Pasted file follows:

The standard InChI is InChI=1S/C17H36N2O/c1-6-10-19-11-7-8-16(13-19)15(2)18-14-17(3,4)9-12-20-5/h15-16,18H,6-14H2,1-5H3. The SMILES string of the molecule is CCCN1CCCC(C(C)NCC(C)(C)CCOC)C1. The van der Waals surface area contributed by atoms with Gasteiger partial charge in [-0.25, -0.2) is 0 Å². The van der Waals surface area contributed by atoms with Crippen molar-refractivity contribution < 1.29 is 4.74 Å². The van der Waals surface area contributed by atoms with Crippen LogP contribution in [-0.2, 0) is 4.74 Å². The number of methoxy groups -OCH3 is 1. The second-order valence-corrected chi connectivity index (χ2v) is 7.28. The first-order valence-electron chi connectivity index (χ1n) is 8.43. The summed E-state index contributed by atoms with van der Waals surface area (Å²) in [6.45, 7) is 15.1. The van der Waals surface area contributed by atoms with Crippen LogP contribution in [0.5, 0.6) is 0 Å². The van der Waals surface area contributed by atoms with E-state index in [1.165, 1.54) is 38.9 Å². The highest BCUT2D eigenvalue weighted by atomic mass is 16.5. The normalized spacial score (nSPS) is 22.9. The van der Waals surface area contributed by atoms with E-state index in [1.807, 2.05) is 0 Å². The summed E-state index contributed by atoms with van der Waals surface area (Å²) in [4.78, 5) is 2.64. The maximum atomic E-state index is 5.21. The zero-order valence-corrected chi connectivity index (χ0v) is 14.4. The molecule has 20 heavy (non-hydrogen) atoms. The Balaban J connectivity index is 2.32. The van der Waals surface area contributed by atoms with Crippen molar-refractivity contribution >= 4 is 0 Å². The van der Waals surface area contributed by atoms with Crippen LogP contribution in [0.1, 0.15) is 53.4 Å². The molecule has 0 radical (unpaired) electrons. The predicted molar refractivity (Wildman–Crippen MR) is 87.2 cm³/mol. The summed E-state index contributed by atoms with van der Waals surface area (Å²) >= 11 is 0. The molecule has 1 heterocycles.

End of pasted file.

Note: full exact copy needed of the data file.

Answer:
The standard InChI is InChI=1S/C17H36N2O/c1-6-10-19-11-7-8-16(13-19)15(2)18-14-17(3,4)9-12-20-5/h15-16,18H,6-14H2,1-5H3. The SMILES string of the molecule is CCCN1CCCC(C(C)NCC(C)(C)CCOC)C1. The van der Waals surface area contributed by atoms with Gasteiger partial charge in [-0.25, -0.2) is 0 Å². The van der Waals surface area contributed by atoms with Crippen molar-refractivity contribution < 1.29 is 4.74 Å². The van der Waals surface area contributed by atoms with Crippen LogP contribution in [-0.2, 0) is 4.74 Å². The number of methoxy groups -OCH3 is 1. The second-order valence-corrected chi connectivity index (χ2v) is 7.28. The first-order valence-electron chi connectivity index (χ1n) is 8.43. The summed E-state index contributed by atoms with van der Waals surface area (Å²) in [6.45, 7) is 15.1. The van der Waals surface area contributed by atoms with Crippen LogP contribution in [0.5, 0.6) is 0 Å². The van der Waals surface area contributed by atoms with E-state index in [1.165, 1.54) is 38.9 Å². The highest BCUT2D eigenvalue weighted by atomic mass is 16.5. The normalized spacial score (nSPS) is 22.9. The van der Waals surface area contributed by atoms with E-state index in [1.807, 2.05) is 0 Å². The summed E-state index contributed by atoms with van der Waals surface area (Å²) in [4.78, 5) is 2.64. The maximum atomic E-state index is 5.21. The zero-order valence-corrected chi connectivity index (χ0v) is 14.4. The molecule has 20 heavy (non-hydrogen) atoms. The Balaban J connectivity index is 2.32. The van der Waals surface area contributed by atoms with Crippen molar-refractivity contribution >= 4 is 0 Å². The van der Waals surface area contributed by atoms with Crippen LogP contribution in [0.1, 0.15) is 53.4 Å². The molecule has 0 radical (unpaired) electrons. The predicted molar refractivity (Wildman–Crippen MR) is 87.2 cm³/mol. The summed E-state index contributed by atoms with van der Waals surface area (Å²) >= 11 is 0. The molecule has 1 heterocycles.